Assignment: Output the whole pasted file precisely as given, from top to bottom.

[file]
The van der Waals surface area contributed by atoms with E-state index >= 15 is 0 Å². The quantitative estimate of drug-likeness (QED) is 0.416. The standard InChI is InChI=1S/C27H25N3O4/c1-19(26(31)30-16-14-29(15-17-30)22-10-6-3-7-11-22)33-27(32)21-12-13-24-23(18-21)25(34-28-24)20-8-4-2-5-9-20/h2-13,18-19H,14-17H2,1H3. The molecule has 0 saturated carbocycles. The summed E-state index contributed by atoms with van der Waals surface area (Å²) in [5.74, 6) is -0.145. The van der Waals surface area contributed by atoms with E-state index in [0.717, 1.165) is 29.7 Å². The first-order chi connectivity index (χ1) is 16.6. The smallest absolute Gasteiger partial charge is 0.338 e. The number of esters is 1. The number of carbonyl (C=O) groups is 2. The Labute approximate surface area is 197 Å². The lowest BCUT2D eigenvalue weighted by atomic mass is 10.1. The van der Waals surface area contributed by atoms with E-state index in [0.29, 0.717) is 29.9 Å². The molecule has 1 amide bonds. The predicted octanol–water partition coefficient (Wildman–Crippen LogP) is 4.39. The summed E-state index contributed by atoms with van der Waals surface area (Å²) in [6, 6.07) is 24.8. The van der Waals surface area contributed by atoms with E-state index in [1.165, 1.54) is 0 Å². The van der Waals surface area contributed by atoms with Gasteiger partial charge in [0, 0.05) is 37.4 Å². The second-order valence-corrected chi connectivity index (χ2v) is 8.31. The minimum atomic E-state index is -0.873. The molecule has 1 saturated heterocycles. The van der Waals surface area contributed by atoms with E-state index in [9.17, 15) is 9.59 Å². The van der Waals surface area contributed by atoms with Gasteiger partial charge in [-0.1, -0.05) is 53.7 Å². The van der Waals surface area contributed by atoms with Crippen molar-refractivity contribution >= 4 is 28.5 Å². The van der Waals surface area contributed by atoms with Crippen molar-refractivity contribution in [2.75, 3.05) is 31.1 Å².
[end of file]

The van der Waals surface area contributed by atoms with E-state index >= 15 is 0 Å². The quantitative estimate of drug-likeness (QED) is 0.416. The standard InChI is InChI=1S/C27H25N3O4/c1-19(26(31)30-16-14-29(15-17-30)22-10-6-3-7-11-22)33-27(32)21-12-13-24-23(18-21)25(34-28-24)20-8-4-2-5-9-20/h2-13,18-19H,14-17H2,1H3. The molecule has 0 saturated carbocycles. The summed E-state index contributed by atoms with van der Waals surface area (Å²) in [5.74, 6) is -0.145. The van der Waals surface area contributed by atoms with E-state index in [0.717, 1.165) is 29.7 Å². The first-order chi connectivity index (χ1) is 16.6. The smallest absolute Gasteiger partial charge is 0.338 e. The number of esters is 1. The number of carbonyl (C=O) groups is 2. The Labute approximate surface area is 197 Å². The lowest BCUT2D eigenvalue weighted by atomic mass is 10.1. The van der Waals surface area contributed by atoms with E-state index in [0.29, 0.717) is 29.9 Å². The molecule has 1 amide bonds. The predicted octanol–water partition coefficient (Wildman–Crippen LogP) is 4.39. The summed E-state index contributed by atoms with van der Waals surface area (Å²) in [6, 6.07) is 24.8. The van der Waals surface area contributed by atoms with E-state index in [1.165, 1.54) is 0 Å². The van der Waals surface area contributed by atoms with Gasteiger partial charge in [0, 0.05) is 37.4 Å². The second-order valence-corrected chi connectivity index (χ2v) is 8.31. The minimum atomic E-state index is -0.873. The molecule has 1 saturated heterocycles. The van der Waals surface area contributed by atoms with E-state index in [9.17, 15) is 9.59 Å². The van der Waals surface area contributed by atoms with Gasteiger partial charge in [-0.1, -0.05) is 53.7 Å². The van der Waals surface area contributed by atoms with Crippen molar-refractivity contribution >= 4 is 28.5 Å². The van der Waals surface area contributed by atoms with Crippen molar-refractivity contribution in [2.75, 3.05) is 31.1 Å².